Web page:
Chicago’s Eve Ewing will pen Marvel’s ‘Ironheart’
Fangirling over Eve L. Ewing is a new pastime if you’re an African-American female writing in Chicago. Ewing is an academic, a social media maven, a poet, a playwright. Now, she’s adding Marvel writer to her resume. Yes, Ewing is penning the upcoming Marvel series “Ironheart.”
For novices unfamiliar with the heroine, the title centers on Riri Williams, a black teen girl from Chicago who is a genius. She, like many superheroes, experienced a loss in her life when she was very young (her stepfather who had raised her and her best friend were both killed in a drive-by shooting), and she’s trying to cope.
Riri’s intellect is so incredible that she is able to re-create the Iron Man suit on her own, without all the resources of a Tony Stark (aka Iron Man). Stark mentors her and for a brief time she actually takes over as Iron Man and wears the suit. Riri eventually strikes out on her own in her own suit.
“Periodically I have to sit back and go, ‘Omigosh, I’m a Marvel writer’ — there’s nothing more implausible and more amazing that’s ever happened to me,” Ewing adds. “When you’re a writer, oftentimes you’re grinding away and there’s a short list where you can tell your mom, grandma or your brother and they fully understand what it is. But this is something where everybody gets it; everybody understands the pop culture resonance with Marvel – what it means and what it stands for, so it’s really exciting.”
In a world where goddesses are us, Afrofuturism is now , national youth poet laureates are making their mark, and sisters are gracing the September covers of many a fashion magazine this year, Ewing joining Marvel’s ranks is the jewel in the crown that is Chicago’s literary powerhouse. Along with Nnedi Okorafor, who is writing a new comic book series on Princess Shuri from “Black Panther” in October, Chicago is on the Marvel map.
“Chicagoans, we do it big, especially black women from Chicago,” Ewing said. “We do it real big.”
Ewing was touring for her poetry book “Electric Arches” in late 2017 when she saw an email from Marvel in her inbox. Titled: “Marvel calling,” she said she almost fell out of her chair. Asked about her reaction when Marvel welcomed her into the fold, she said, “It’s been like a recurring sense of wild emotions.”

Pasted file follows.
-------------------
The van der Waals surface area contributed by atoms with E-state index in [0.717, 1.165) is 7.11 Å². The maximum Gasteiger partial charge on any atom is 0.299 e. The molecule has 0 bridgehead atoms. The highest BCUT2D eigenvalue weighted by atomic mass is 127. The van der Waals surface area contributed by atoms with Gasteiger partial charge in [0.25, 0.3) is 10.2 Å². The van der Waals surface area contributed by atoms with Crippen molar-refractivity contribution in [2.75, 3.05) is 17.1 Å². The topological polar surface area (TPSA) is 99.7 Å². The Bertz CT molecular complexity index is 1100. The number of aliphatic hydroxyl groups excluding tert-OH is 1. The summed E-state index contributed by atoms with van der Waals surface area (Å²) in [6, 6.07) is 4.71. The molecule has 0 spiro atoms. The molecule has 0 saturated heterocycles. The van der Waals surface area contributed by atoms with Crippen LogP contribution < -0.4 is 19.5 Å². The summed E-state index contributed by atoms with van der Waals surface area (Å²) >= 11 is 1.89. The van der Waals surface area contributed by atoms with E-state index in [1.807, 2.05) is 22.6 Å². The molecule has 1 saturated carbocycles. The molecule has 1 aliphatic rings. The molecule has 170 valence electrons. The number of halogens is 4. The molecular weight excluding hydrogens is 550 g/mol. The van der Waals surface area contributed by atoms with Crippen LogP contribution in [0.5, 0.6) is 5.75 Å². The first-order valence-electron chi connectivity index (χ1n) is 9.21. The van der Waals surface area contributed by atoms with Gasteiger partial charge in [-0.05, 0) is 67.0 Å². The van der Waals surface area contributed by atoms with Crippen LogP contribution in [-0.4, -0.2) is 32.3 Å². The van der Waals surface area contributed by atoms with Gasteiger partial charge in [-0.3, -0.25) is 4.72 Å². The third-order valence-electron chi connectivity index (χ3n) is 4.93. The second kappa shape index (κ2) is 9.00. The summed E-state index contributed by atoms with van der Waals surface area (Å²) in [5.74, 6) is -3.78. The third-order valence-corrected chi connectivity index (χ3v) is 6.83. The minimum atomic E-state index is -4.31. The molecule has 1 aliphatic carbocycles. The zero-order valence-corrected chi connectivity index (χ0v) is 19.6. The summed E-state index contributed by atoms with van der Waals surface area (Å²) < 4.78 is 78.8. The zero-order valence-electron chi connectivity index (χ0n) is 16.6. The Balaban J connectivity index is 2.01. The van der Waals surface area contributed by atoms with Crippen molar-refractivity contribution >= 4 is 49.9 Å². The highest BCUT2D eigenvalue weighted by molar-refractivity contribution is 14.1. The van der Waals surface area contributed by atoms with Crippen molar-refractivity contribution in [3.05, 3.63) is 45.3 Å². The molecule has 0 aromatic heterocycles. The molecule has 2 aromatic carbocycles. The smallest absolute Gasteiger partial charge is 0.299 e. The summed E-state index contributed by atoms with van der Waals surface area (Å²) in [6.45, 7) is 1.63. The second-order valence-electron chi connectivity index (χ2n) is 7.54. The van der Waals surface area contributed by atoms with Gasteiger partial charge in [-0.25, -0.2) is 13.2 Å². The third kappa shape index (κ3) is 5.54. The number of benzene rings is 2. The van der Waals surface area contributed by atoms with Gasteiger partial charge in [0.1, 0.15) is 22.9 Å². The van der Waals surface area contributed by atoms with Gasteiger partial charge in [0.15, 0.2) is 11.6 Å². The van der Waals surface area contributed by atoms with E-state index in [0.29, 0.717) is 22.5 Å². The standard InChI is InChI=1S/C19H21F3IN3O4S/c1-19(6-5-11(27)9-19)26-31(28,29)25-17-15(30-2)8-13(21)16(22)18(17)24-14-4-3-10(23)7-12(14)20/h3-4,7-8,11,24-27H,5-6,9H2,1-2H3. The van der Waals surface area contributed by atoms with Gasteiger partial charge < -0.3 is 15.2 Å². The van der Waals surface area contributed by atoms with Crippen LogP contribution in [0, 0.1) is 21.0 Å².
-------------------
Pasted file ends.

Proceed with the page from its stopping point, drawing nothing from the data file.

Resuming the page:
It’s exciting for fans of Ewing, too. A campaign to bring her into the Marvel comics family began in 2017. Her fans started a petition to gather signatures to let Marvel know they wanted her to guide Riri’s path. The movement picked up steam on Twitter, where she has 165,000 followers. Ewing had the writing chops, she had the passion for pop culture, so make it happen, was the cry.
We talked to Ewing before her “Ironheart” news broke, in hopes of getting the scoop on what black girl magic she will weave into Riri Williams. The first issue will be on sale in November, according to Marvel. The interview has been condensed and edited.
… on Riri’s Chicago ties:
“She was born and raised in Chicago, but because she’s a superhero, her adventures take her all over the place. She also had a lab at MIT, that’s also kind of her headquarters. Her mom still lives in Chicago. I decided specifically that she’s from South Shore. Previous writers put in so much, in terms of beginning her autobiographical details, but as a Chicagoan, I want to get down and dirty — like where did Riri go to high school? What bus does she take? Does she eat hot chips? These are the things that are really going to make her a full three-dimensional person. I’m really excited about putting in some of those little Chicago details.” (As far as where she went to high school, Ewing has decided she attended King College Prep.)…